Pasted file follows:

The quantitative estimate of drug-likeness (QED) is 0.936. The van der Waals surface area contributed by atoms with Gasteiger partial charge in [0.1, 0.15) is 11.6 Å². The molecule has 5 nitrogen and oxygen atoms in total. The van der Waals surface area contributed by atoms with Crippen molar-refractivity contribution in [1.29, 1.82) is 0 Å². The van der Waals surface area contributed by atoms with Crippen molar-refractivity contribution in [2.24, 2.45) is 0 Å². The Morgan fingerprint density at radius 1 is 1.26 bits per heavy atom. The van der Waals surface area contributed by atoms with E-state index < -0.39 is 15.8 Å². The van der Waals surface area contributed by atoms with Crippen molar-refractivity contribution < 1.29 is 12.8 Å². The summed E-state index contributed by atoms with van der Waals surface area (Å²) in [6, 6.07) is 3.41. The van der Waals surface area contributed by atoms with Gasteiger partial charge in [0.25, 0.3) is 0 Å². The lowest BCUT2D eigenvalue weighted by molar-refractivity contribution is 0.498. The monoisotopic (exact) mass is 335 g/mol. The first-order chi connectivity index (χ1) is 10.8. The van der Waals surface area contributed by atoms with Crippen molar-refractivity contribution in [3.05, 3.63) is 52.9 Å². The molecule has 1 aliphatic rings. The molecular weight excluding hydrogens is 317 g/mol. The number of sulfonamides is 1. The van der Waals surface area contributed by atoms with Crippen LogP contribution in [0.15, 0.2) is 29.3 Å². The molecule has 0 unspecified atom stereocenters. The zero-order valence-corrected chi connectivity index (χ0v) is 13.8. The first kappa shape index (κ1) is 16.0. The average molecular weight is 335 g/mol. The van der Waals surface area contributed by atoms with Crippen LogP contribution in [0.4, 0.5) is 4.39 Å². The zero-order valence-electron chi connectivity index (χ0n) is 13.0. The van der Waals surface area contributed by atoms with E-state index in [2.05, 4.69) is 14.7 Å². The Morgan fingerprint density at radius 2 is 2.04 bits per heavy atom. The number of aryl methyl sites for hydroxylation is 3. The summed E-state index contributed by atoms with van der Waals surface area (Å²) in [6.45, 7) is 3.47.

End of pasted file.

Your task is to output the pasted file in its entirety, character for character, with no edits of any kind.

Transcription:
The quantitative estimate of drug-likeness (QED) is 0.936. The van der Waals surface area contributed by atoms with Gasteiger partial charge in [0.1, 0.15) is 11.6 Å². The molecule has 5 nitrogen and oxygen atoms in total. The van der Waals surface area contributed by atoms with Crippen molar-refractivity contribution in [1.29, 1.82) is 0 Å². The van der Waals surface area contributed by atoms with Crippen molar-refractivity contribution in [2.24, 2.45) is 0 Å². The Morgan fingerprint density at radius 1 is 1.26 bits per heavy atom. The van der Waals surface area contributed by atoms with E-state index < -0.39 is 15.8 Å². The van der Waals surface area contributed by atoms with Crippen molar-refractivity contribution < 1.29 is 12.8 Å². The summed E-state index contributed by atoms with van der Waals surface area (Å²) in [6, 6.07) is 3.41. The van der Waals surface area contributed by atoms with Gasteiger partial charge in [0.25, 0.3) is 0 Å². The lowest BCUT2D eigenvalue weighted by molar-refractivity contribution is 0.498. The monoisotopic (exact) mass is 335 g/mol. The first-order chi connectivity index (χ1) is 10.8. The van der Waals surface area contributed by atoms with Crippen molar-refractivity contribution in [3.05, 3.63) is 52.9 Å². The molecule has 1 aliphatic rings. The molecular weight excluding hydrogens is 317 g/mol. The number of sulfonamides is 1. The van der Waals surface area contributed by atoms with Crippen LogP contribution in [0.15, 0.2) is 29.3 Å². The molecule has 0 unspecified atom stereocenters. The zero-order valence-corrected chi connectivity index (χ0v) is 13.8. The first kappa shape index (κ1) is 16.0. The average molecular weight is 335 g/mol. The van der Waals surface area contributed by atoms with Crippen LogP contribution in [0.4, 0.5) is 4.39 Å². The zero-order valence-electron chi connectivity index (χ0n) is 13.0. The van der Waals surface area contributed by atoms with E-state index in [2.05, 4.69) is 14.7 Å². The Morgan fingerprint density at radius 2 is 2.04 bits per heavy atom. The number of aryl methyl sites for hydroxylation is 3. The summed E-state index contributed by atoms with van der Waals surface area (Å²) in [6.45, 7) is 3.47.